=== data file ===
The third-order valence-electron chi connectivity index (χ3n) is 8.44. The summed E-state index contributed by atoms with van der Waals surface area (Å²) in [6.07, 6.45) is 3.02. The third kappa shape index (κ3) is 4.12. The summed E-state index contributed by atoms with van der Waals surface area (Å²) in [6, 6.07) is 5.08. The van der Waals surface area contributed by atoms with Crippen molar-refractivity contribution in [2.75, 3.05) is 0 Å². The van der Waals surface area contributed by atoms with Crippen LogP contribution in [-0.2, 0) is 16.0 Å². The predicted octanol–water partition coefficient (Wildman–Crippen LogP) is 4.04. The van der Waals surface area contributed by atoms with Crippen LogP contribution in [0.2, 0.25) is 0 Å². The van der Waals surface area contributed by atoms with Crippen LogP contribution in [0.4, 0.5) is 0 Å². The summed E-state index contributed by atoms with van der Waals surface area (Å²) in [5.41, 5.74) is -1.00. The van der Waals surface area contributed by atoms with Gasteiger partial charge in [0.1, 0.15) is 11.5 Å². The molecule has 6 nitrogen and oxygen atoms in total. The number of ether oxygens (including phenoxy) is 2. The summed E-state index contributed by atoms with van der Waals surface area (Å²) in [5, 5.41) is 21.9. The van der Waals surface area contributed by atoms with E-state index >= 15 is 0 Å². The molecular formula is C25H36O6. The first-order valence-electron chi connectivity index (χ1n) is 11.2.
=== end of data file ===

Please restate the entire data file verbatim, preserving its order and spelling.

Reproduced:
The third-order valence-electron chi connectivity index (χ3n) is 8.44. The summed E-state index contributed by atoms with van der Waals surface area (Å²) in [6.07, 6.45) is 3.02. The third kappa shape index (κ3) is 4.12. The summed E-state index contributed by atoms with van der Waals surface area (Å²) in [6, 6.07) is 5.08. The van der Waals surface area contributed by atoms with Crippen molar-refractivity contribution in [2.75, 3.05) is 0 Å². The van der Waals surface area contributed by atoms with Crippen LogP contribution in [-0.2, 0) is 16.0 Å². The predicted octanol–water partition coefficient (Wildman–Crippen LogP) is 4.04. The van der Waals surface area contributed by atoms with Crippen LogP contribution in [0.2, 0.25) is 0 Å². The van der Waals surface area contributed by atoms with Crippen LogP contribution in [0.4, 0.5) is 0 Å². The summed E-state index contributed by atoms with van der Waals surface area (Å²) in [5.41, 5.74) is -1.00. The van der Waals surface area contributed by atoms with Gasteiger partial charge in [0.1, 0.15) is 11.5 Å². The molecule has 6 nitrogen and oxygen atoms in total. The number of ether oxygens (including phenoxy) is 2. The summed E-state index contributed by atoms with van der Waals surface area (Å²) in [5, 5.41) is 21.9. The van der Waals surface area contributed by atoms with E-state index >= 15 is 0 Å². The molecular formula is C25H36O6. The first-order valence-electron chi connectivity index (χ1n) is 11.2.